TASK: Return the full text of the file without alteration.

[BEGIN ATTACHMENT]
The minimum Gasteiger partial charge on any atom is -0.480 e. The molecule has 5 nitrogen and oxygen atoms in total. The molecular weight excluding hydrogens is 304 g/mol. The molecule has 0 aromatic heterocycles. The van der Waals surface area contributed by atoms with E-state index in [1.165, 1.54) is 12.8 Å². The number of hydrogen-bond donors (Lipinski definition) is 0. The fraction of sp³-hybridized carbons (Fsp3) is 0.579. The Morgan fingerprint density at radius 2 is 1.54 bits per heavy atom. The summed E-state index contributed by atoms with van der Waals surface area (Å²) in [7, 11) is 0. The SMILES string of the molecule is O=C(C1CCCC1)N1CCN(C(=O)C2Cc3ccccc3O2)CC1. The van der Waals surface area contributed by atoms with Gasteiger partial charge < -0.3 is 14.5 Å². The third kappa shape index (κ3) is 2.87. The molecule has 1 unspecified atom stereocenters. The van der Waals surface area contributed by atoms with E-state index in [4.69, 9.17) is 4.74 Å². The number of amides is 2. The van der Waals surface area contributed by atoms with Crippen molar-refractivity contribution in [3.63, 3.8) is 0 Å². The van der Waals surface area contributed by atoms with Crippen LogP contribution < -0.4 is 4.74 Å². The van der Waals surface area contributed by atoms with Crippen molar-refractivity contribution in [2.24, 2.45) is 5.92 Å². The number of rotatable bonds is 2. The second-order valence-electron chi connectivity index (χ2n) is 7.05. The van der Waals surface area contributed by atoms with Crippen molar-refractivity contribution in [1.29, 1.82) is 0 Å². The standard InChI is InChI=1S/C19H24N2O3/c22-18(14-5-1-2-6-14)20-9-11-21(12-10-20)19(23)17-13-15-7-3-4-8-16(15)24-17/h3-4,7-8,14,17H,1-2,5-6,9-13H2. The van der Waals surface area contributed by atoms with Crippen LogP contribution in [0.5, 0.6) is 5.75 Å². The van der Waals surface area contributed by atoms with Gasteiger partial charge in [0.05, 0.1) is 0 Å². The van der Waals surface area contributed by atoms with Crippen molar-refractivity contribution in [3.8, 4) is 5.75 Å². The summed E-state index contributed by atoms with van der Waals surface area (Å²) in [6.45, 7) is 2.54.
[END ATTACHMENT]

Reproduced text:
The minimum Gasteiger partial charge on any atom is -0.480 e. The molecule has 5 nitrogen and oxygen atoms in total. The molecular weight excluding hydrogens is 304 g/mol. The molecule has 0 aromatic heterocycles. The van der Waals surface area contributed by atoms with E-state index in [1.165, 1.54) is 12.8 Å². The number of hydrogen-bond donors (Lipinski definition) is 0. The fraction of sp³-hybridized carbons (Fsp3) is 0.579. The Morgan fingerprint density at radius 2 is 1.54 bits per heavy atom. The summed E-state index contributed by atoms with van der Waals surface area (Å²) in [7, 11) is 0. The SMILES string of the molecule is O=C(C1CCCC1)N1CCN(C(=O)C2Cc3ccccc3O2)CC1. The van der Waals surface area contributed by atoms with Gasteiger partial charge < -0.3 is 14.5 Å². The third kappa shape index (κ3) is 2.87. The molecule has 1 unspecified atom stereocenters. The van der Waals surface area contributed by atoms with E-state index in [4.69, 9.17) is 4.74 Å². The number of amides is 2. The van der Waals surface area contributed by atoms with Crippen molar-refractivity contribution in [3.63, 3.8) is 0 Å². The van der Waals surface area contributed by atoms with Crippen LogP contribution < -0.4 is 4.74 Å². The van der Waals surface area contributed by atoms with Crippen molar-refractivity contribution in [2.24, 2.45) is 5.92 Å². The number of rotatable bonds is 2. The second-order valence-electron chi connectivity index (χ2n) is 7.05. The van der Waals surface area contributed by atoms with Crippen molar-refractivity contribution in [1.29, 1.82) is 0 Å². The standard InChI is InChI=1S/C19H24N2O3/c22-18(14-5-1-2-6-14)20-9-11-21(12-10-20)19(23)17-13-15-7-3-4-8-16(15)24-17/h3-4,7-8,14,17H,1-2,5-6,9-13H2. The van der Waals surface area contributed by atoms with Crippen LogP contribution in [0.5, 0.6) is 5.75 Å². The van der Waals surface area contributed by atoms with Gasteiger partial charge in [0.05, 0.1) is 0 Å². The van der Waals surface area contributed by atoms with Crippen molar-refractivity contribution in [3.8, 4) is 5.75 Å². The summed E-state index contributed by atoms with van der Waals surface area (Å²) in [6.45, 7) is 2.54.